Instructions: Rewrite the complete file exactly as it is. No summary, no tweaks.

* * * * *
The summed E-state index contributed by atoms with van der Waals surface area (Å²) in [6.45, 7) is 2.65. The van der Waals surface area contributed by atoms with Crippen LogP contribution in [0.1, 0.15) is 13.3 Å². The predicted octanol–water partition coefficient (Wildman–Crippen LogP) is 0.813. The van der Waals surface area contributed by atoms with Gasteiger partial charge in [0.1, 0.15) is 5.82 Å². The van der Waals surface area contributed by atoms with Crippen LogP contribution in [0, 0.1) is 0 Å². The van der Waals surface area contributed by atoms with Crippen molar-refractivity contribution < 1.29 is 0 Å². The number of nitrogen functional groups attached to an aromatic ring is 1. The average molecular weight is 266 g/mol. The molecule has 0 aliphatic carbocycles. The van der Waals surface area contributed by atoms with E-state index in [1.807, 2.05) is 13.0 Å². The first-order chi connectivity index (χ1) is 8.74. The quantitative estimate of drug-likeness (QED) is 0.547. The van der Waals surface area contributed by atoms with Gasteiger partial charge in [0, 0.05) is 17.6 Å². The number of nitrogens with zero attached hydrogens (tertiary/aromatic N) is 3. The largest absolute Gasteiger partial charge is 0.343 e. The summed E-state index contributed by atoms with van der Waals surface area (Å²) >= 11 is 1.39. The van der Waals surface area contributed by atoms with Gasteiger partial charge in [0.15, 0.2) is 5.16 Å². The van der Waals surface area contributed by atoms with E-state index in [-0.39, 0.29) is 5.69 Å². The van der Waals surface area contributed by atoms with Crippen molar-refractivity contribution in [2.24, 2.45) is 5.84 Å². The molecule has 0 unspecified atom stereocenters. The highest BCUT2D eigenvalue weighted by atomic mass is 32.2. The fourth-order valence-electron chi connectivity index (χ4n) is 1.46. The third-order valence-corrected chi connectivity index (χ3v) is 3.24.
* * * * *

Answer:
The summed E-state index contributed by atoms with van der Waals surface area (Å²) in [6.45, 7) is 2.65. The van der Waals surface area contributed by atoms with Crippen LogP contribution in [0.1, 0.15) is 13.3 Å². The predicted octanol–water partition coefficient (Wildman–Crippen LogP) is 0.813. The van der Waals surface area contributed by atoms with Gasteiger partial charge in [0.1, 0.15) is 5.82 Å². The van der Waals surface area contributed by atoms with Crippen LogP contribution in [0, 0.1) is 0 Å². The van der Waals surface area contributed by atoms with Crippen molar-refractivity contribution < 1.29 is 0 Å². The number of nitrogen functional groups attached to an aromatic ring is 1. The average molecular weight is 266 g/mol. The molecule has 0 aliphatic carbocycles. The van der Waals surface area contributed by atoms with E-state index in [1.807, 2.05) is 13.0 Å². The first-order chi connectivity index (χ1) is 8.74. The quantitative estimate of drug-likeness (QED) is 0.547. The van der Waals surface area contributed by atoms with Gasteiger partial charge in [0, 0.05) is 17.6 Å². The number of nitrogens with zero attached hydrogens (tertiary/aromatic N) is 3. The largest absolute Gasteiger partial charge is 0.343 e. The summed E-state index contributed by atoms with van der Waals surface area (Å²) >= 11 is 1.39. The van der Waals surface area contributed by atoms with Gasteiger partial charge in [0.15, 0.2) is 5.16 Å². The van der Waals surface area contributed by atoms with E-state index in [-0.39, 0.29) is 5.69 Å². The van der Waals surface area contributed by atoms with Crippen molar-refractivity contribution in [2.24, 2.45) is 5.84 Å². The molecule has 0 unspecified atom stereocenters. The highest BCUT2D eigenvalue weighted by atomic mass is 32.2. The fourth-order valence-electron chi connectivity index (χ4n) is 1.46. The third-order valence-corrected chi connectivity index (χ3v) is 3.24.